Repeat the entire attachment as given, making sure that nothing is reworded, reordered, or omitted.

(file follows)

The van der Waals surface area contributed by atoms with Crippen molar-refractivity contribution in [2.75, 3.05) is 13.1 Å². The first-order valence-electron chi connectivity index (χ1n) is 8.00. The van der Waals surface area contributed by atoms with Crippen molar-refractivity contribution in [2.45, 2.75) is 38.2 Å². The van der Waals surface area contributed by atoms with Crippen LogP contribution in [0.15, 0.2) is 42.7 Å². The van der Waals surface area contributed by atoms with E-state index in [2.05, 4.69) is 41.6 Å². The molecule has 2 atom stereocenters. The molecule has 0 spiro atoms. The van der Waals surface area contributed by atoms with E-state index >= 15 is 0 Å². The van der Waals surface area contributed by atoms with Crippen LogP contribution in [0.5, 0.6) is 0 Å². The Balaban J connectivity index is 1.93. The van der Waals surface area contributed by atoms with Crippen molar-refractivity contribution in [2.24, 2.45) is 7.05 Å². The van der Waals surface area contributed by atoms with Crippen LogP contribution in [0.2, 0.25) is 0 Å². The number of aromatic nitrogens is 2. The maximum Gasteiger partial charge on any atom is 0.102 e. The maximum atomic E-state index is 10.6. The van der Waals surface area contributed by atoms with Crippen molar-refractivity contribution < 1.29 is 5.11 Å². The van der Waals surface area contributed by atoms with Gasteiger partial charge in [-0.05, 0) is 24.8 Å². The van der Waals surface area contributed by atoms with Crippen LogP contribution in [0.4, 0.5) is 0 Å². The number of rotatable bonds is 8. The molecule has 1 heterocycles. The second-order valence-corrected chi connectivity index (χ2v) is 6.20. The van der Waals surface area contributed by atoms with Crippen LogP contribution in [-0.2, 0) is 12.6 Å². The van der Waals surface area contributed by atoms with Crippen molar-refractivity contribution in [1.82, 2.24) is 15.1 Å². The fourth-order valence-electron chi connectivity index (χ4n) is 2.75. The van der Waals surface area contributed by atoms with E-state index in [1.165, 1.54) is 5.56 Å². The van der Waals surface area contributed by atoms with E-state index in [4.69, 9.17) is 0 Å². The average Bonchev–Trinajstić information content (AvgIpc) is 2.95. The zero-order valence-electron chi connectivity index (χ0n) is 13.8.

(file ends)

The van der Waals surface area contributed by atoms with Crippen molar-refractivity contribution in [2.75, 3.05) is 13.1 Å². The first-order valence-electron chi connectivity index (χ1n) is 8.00. The van der Waals surface area contributed by atoms with Crippen molar-refractivity contribution in [2.45, 2.75) is 38.2 Å². The van der Waals surface area contributed by atoms with Crippen LogP contribution in [0.15, 0.2) is 42.7 Å². The van der Waals surface area contributed by atoms with E-state index in [2.05, 4.69) is 41.6 Å². The molecule has 2 atom stereocenters. The molecule has 0 spiro atoms. The van der Waals surface area contributed by atoms with E-state index >= 15 is 0 Å². The van der Waals surface area contributed by atoms with Crippen LogP contribution in [0.5, 0.6) is 0 Å². The Balaban J connectivity index is 1.93. The van der Waals surface area contributed by atoms with Crippen molar-refractivity contribution in [2.24, 2.45) is 7.05 Å². The van der Waals surface area contributed by atoms with Crippen LogP contribution in [0.2, 0.25) is 0 Å². The number of aromatic nitrogens is 2. The maximum Gasteiger partial charge on any atom is 0.102 e. The maximum atomic E-state index is 10.6. The van der Waals surface area contributed by atoms with Crippen molar-refractivity contribution < 1.29 is 5.11 Å². The van der Waals surface area contributed by atoms with Gasteiger partial charge in [-0.05, 0) is 24.8 Å². The van der Waals surface area contributed by atoms with Crippen LogP contribution in [0.4, 0.5) is 0 Å². The number of rotatable bonds is 8. The molecule has 1 heterocycles. The second-order valence-corrected chi connectivity index (χ2v) is 6.20. The van der Waals surface area contributed by atoms with Crippen LogP contribution in [-0.2, 0) is 12.6 Å². The van der Waals surface area contributed by atoms with Crippen molar-refractivity contribution in [1.82, 2.24) is 15.1 Å². The fourth-order valence-electron chi connectivity index (χ4n) is 2.75. The van der Waals surface area contributed by atoms with E-state index in [1.165, 1.54) is 5.56 Å². The van der Waals surface area contributed by atoms with E-state index in [4.69, 9.17) is 0 Å². The average Bonchev–Trinajstić information content (AvgIpc) is 2.95. The zero-order valence-electron chi connectivity index (χ0n) is 13.8.